y) till it intersects the x and y axes and let A (x. The consideration of this question involves the function F (t) ≡ f (x + tv) for t ∈ (0. then n 1/n xi i=1 ≤ 1 n n xi i=1 and there exist values of the xi for which equality holds. This is a function of one variable and so the one variable Taylor’s formula applies to F provided F has derivatives. This says the “geometric mean” is always smaller than the arithmetic mean. p q show the maximum is achieved when x2p = y 2q and equals r2 . y) denote the area of the triangle formed by this line and the two coordinate axes. What is the analog of Taylor’s formula for a function of one variable? To answer this question. 2r) ⊆ U.16 Taylor’s Formula For Functions Of Many Variables Let U be an open subset of Rp and let f : U → R be a C k function. ∂i g ≡ ∂xi . Then if v ∈ Rp with |v| < r. it follows that x + tv ∈ U whenever |t| ≤ 2. · · ·. let x ∈ U and let B (x.506 FUNCTIONS OF MANY VARIABLES 23. First a definition is convenient. 24. Definition 20. 25. Maximize i=1 x2 (≡ x2 × x2 × x2 × · · · × x2 ) subject to the constraint.16. That this is the case is part of the next lemma. Thus ∂g . Maximize x2 y 2 subject to the constraint x2p y 2q + = r2 p q where p. 20. x2 /a2 + y 2 /b2 = 1 which is in the first quadrant. Extend the tangent line through (x. y) be a point on the ellipse. conclude that if each number xi ≥ 0. Now conclude that if x.1 Let ∂i denote the partial derivative with respect to xi where x = (x1 . xp ) . q are real numbers larger than 1 which have the property that 1 1 + = 1. 2) . then xp yq xy ≤ + p q and there are values of x and y where this inequality is an equation. Now show from this that n 1/n n n i=1 x2 = r2 . i x2 i i=1 ≤ 1 n n x2 i i=1 and finally. Find the maximum value of the area of this triangle as a function of a and b. Let (x. y > 0. n 1 2 3 i n Show the maximum is r2 /n .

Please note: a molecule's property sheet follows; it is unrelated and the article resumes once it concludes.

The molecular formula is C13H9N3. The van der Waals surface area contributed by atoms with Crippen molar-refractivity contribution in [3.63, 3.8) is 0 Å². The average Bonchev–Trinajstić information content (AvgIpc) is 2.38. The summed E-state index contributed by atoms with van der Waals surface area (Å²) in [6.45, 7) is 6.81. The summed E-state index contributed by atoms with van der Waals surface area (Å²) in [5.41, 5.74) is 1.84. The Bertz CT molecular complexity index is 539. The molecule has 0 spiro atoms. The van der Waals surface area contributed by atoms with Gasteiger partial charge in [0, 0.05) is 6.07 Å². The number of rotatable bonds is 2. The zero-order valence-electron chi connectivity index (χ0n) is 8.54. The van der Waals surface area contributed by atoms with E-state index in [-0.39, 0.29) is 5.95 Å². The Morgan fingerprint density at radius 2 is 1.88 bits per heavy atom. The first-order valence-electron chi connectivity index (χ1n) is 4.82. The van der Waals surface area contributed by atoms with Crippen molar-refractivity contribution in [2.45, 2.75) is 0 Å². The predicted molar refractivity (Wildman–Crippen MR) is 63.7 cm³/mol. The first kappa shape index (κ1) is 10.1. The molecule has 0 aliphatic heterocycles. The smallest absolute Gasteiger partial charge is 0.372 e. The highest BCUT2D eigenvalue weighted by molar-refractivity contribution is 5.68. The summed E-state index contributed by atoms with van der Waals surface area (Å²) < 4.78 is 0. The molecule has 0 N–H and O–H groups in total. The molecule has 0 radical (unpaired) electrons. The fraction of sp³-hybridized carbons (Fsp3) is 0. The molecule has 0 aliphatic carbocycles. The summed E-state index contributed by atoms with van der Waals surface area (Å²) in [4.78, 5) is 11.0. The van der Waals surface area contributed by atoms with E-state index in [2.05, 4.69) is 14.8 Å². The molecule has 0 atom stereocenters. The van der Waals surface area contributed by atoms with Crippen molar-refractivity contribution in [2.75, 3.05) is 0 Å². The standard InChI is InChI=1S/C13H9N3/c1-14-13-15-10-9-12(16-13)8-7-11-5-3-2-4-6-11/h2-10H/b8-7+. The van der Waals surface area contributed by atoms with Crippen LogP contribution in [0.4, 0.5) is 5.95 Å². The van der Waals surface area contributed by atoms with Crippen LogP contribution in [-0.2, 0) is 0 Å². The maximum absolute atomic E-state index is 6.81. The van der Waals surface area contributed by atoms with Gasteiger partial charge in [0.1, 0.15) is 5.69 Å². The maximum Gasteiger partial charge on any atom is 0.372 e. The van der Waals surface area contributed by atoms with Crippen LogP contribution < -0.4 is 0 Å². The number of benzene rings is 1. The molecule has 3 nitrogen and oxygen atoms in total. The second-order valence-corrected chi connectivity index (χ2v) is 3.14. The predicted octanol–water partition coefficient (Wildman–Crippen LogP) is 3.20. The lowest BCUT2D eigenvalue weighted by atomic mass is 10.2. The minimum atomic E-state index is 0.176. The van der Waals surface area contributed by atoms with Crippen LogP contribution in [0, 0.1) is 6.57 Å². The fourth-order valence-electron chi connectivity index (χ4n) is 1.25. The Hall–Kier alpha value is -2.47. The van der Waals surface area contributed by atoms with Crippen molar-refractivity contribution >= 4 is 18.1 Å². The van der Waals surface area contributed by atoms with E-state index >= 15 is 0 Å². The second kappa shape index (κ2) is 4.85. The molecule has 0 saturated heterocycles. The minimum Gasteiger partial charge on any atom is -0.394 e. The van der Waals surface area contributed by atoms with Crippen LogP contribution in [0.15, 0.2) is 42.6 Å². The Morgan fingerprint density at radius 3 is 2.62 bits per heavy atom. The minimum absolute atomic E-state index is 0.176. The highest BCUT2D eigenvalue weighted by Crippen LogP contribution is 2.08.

···. Now suppose this is true for l < k. Then F ∈ C k (0. p} . Then p l F (l) (t) = i=1 vi ∂i f (x + tv) = i1 . TAYLOR’S FORMULA FOR FUNCTIONS OF MANY VARIABLES p i=1 507 vi ∂i ac- Now for v = (v1 . ( vi ∂i ) is defined just as you might expect. i1 . p 2 vi ∂i i=1 = i.···. define the “differential operator”. a fixed vector.j vi vj ∂i ∂j where   i.j  vi vj ∂i ∂j  (g) = i.il vi1 vi2 · · · vil ∂i1 ∂i2 · · · ∂il f (x + tv) . in in {1. · · ·.j vi vj (∂i (∂j g)) . p p 1 F (t) = i=1 vi ∂i f (x + tv) = i=1 vi ∂i f (x + tv) and this proves the lemma if l = 1.2 Let f and F be as above. · · ·.in vi1 vi2 · · · vin ∂i1 ∂i2 · · · ∂in where the sum is taken over all choices of the indices.k vi vj vk ∂i ∂j ∂k and more generally. vp ) . p n vi ∂i i=1 = i1 .j. Lemma 20.16. p 3 vi ∂i i=1 = i.16. 2) and for each l ≤ k p l (l) F (t) = i=1 vi ∂i f (x + tv) . ∂xi The symbol.20. Proof: From the chain rule. Similarly. · · ·. cording to the rule p p vi ∂i i=1 (g) ≡ i=1 p vi (∂i g) vi i=1 = p i=1 2 ∂g .